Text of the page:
Jagiellonian University, Kraków
Ockhamism without Molinism
24 June 2019, 16:00
Faculdade de Letras de Lisboa
Sala Mattos Romão (Departamento de Filosofia)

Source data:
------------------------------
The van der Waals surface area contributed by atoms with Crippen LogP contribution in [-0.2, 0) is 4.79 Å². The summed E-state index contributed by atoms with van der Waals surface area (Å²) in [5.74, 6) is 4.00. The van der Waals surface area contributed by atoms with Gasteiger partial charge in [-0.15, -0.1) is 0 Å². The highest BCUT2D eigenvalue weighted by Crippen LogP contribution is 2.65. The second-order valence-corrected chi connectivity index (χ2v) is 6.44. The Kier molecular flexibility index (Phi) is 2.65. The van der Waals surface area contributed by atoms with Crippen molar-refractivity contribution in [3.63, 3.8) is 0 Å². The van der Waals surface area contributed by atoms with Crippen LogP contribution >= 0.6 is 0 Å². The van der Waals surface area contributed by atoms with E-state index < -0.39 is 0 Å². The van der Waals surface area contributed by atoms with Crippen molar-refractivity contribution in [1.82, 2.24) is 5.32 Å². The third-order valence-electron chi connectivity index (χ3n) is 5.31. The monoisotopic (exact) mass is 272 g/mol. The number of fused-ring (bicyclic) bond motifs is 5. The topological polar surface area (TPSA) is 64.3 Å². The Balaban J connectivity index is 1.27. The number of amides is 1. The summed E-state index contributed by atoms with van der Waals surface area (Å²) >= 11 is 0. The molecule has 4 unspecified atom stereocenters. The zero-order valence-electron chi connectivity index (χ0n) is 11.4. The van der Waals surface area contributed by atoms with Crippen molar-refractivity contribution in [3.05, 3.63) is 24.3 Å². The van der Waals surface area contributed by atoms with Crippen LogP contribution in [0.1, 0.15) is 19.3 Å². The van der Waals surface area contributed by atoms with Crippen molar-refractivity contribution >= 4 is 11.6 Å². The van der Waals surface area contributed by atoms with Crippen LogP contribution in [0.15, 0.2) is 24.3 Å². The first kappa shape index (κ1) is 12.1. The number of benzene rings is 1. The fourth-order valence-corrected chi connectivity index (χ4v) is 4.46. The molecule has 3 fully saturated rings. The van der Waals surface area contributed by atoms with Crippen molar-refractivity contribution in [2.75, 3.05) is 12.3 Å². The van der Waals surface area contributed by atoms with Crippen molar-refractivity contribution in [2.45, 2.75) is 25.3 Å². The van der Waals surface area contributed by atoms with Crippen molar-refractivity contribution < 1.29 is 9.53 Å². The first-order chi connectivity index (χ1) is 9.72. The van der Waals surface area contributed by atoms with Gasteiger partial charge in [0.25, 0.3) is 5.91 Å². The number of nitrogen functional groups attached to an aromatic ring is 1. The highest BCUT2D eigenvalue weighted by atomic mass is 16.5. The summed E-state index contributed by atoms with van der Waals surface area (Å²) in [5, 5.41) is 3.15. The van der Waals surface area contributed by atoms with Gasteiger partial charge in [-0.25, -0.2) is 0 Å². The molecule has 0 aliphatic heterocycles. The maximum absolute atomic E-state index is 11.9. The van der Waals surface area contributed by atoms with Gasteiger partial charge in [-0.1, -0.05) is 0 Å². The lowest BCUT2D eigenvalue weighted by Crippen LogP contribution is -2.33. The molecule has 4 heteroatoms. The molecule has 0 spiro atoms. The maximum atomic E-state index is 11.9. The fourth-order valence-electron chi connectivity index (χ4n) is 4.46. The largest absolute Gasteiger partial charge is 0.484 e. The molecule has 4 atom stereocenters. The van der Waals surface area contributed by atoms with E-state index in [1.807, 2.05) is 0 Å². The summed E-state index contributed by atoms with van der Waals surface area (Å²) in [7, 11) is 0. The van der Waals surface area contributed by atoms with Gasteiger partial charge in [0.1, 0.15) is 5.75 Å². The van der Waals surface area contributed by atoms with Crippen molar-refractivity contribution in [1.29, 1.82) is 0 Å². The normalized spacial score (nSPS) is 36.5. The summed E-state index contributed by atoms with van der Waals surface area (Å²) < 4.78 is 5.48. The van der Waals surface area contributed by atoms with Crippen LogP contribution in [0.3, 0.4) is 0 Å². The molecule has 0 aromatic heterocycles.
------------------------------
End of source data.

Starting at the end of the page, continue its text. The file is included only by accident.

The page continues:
Abstract: “Ockhamism” and “Molinism” are labels used to designate distinct, but closely related theories in the debate over future contingents. According to Ockhamism some future contingents are true: a true future contingent faithfully represents what will happen in the actual future. It turns out that a simple-minded representation of Ockhamism within the framework of Branching Time proves to be highly problematic, as it gives no interpretation of future tense in non-actual circumstances and, as a result, disables compositional semantics. As a response, many BT theorists turned to Molinism – a theory that assigns truth values not only to actual future contingents, but also to merely possible ones. Such a theory was naturally understood as a strengthening of Ockhamism according to which some of the so-called counterfactuals of freedom (i.e., counterfactuals with a contingent consequent) are true. According to Ockhamism the future contingent, “The coin will land heads,” uttered before the coin toss may be true. According to Molinism, even if I don’t toss the coin, the counterfactual future contingent “Had I tossed the coin, it would’ve landed heads,” may still be true. I will first explain that one can (and probably should) address the formal problems of Ockhamism without resorting to Molinism. Then, I outline the intuition that Molinism is indeed a strengthening of Ockhamism and that one could subscribe to the second without subscribing to the first. Finally, I present a formal theory that allows Ockhamism without Molinism. According to this theory, every future contingent is either true or false, while all the counterfactual future contingents are neither true nor false.